There also seems to be another reason for series to last and that often comes down to giant robots. Both Macross and Gundam, although they feature a lot of women as well are also sold on the mecha that appear in them. All those figures of the different mecha from certain series or episodes constantly feature in anime conventions, now perhaps many fans may have forgotten the exact story or some of the characters but they can remember the mecha, or at least recognize it.

What is fascinating about all this is that whole anime can play a big part in someone’s life, providing a lot of entertainment and collectables the series can often be incidental. It is as if ‘anime’ as a concept is important, but the individual series that make up this area of Japanese culture are often sidelined, or perhaps, more accurately, simply seen as part of those organic thing that we call ‘anime’. And while this is a generalization and I don’t for a second believe that everyone who watches anime does this, I do think it is a part of culture surrounding this part of Japanese society. My point about the tunnel vision, blinkered aspect of Japanese society also helps in understanding this mentality as well. My caveat here is that I am an observer and a forgone one at that, however I think this raises some interesting questions nonetheless.

Kousaka Tamaki.

It is a great shame that so many series are forgotten, and that the overall mentality of those who watch anime seems to be that of looking to the future and the ‘next big hit’ is flawed and perhaps people should watch some older anime for a change and make up their own minds about whether anime has evolved, but perhaps simply changed slightly. Although I also understand that the number of anime series around can often overload your viewing time, so watching older series can come second, if at all. Still its always worth looking.

About illogicalzen
An Illogical anime fan in a very Zen-like way.

2 Responses to Anime Fans: Obsessed with the present

  1. Was about to sleep, but this post suddenly appeared on my Google Reader feeds, grrr!

    My personal take on this: anime is a disposable entertainment product, and it’s treated as such by most people. There are always those who treat them differently, you can see that in the various anime blogs (example my favorite blog, ghostlightning’s “We remember love”), but the vast majority does exactly what you described.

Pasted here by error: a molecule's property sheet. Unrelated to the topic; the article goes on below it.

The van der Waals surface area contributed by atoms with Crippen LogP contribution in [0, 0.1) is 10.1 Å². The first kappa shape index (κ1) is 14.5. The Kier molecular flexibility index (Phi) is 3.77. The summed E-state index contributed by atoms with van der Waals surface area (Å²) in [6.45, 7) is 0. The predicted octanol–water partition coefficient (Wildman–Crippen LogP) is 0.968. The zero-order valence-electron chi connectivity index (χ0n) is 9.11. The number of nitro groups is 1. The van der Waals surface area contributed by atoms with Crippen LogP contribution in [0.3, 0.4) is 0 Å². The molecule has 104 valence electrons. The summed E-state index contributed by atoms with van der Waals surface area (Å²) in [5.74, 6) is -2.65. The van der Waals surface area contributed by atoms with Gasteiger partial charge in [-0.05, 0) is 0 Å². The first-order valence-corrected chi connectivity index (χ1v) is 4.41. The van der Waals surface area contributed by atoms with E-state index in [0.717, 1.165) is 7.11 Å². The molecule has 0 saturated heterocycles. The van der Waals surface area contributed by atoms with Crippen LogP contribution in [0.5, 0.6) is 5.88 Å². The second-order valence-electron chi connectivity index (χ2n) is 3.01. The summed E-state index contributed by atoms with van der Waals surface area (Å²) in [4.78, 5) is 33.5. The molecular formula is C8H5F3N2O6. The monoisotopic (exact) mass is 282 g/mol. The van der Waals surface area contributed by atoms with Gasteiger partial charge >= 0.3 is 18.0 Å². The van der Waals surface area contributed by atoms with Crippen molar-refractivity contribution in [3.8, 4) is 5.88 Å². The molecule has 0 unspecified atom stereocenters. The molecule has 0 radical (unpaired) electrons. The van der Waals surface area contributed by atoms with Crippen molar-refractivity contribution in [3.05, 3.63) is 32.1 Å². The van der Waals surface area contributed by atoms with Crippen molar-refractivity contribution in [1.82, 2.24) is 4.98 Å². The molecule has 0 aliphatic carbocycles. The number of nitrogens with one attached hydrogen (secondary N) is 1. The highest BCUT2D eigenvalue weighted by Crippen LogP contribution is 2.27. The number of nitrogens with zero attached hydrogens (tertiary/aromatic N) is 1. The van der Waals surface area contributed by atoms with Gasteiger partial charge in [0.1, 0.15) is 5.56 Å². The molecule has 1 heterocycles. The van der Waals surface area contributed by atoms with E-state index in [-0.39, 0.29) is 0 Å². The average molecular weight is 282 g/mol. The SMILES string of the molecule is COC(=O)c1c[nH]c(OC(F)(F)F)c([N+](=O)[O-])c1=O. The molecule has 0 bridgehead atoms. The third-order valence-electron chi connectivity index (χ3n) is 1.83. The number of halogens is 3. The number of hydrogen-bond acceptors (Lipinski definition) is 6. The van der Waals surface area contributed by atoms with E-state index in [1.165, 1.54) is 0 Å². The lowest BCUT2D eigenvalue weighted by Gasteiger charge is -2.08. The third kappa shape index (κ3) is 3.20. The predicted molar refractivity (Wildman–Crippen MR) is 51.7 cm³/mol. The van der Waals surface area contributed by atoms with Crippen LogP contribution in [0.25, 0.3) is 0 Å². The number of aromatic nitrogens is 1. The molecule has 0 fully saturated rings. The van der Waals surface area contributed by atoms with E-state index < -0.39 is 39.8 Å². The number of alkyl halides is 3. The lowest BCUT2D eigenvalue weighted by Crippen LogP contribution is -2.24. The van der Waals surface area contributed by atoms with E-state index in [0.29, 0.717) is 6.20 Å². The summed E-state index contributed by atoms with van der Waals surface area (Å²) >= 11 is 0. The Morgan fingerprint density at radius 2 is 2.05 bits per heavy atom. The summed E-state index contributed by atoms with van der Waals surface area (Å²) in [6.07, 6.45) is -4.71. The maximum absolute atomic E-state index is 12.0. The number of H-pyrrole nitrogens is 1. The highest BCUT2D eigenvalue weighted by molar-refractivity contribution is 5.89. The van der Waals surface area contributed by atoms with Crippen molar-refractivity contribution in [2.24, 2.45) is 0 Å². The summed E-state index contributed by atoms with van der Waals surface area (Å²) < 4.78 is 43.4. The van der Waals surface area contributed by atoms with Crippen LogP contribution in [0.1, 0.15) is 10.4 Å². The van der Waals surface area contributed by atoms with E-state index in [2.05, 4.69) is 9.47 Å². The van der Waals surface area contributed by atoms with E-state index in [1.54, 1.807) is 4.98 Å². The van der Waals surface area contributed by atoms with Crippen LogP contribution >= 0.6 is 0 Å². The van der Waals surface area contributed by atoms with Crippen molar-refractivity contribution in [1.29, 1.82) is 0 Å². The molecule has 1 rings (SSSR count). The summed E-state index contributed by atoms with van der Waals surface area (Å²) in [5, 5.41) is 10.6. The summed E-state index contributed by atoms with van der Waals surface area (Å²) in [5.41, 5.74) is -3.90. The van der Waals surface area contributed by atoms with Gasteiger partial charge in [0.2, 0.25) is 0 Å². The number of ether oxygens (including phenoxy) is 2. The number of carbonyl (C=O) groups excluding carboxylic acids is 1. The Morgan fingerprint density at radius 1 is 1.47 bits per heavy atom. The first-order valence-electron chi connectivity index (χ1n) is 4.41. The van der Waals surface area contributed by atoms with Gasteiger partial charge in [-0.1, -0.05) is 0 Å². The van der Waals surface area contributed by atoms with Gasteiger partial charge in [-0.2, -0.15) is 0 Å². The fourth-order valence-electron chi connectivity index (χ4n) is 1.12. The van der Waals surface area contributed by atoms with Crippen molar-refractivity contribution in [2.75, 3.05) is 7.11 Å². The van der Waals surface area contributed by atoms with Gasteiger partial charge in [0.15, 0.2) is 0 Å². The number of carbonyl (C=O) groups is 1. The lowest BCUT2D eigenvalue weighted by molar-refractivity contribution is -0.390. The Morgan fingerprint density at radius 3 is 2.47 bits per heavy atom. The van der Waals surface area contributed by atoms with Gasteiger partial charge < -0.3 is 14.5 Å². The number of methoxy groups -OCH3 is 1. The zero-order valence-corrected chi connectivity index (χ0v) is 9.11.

My own case is somewhere in between, I watch *a lot* each season, disposing most of them when they finish airing. The few that I judge as possible candidates with rewatch value will find a place in my archives. Cowboy Bebop was a good series but I would hardly rewatch it, it’s kind of dark for me, but I do remember some older series, anyone still remembers Mahoromatic? The Macross, Gundam, GITS etc are of course classics.

    Another thing, I seem to have gotten over the harem factor rather quick, most of these shows seem rather boring now. The most I’ve watched was Da Capo, and got tired in the end. I was thinking once to start “To Heart” but eventually decided to ignore it, no longer much interested. What really counts for me is the actual story first, the characters second, and all the rest later. If a series manages to make an impact with a great story, that series I will remember most.

    Off to bed now!🙂

  2. illogicalzen says:

    I know what you mean, and a lot of anime can be seen as purely disposable entertainment. I just think that there should be more out there with re-watch value.

    I am guilty of doing what I talked about as well; there are so many series that I have watched, but would never dream of re-watching, however there are a few that I really enjoy and would happily re-watch again.

    when I say the harem element of anime, I did mean that the number of female characters allows for a significant number of figures, posters, cosplay etc. It is the variety of female characters that sometimes seems to determine how long an anime can survive. This is a generalization, but I think often an accurate one.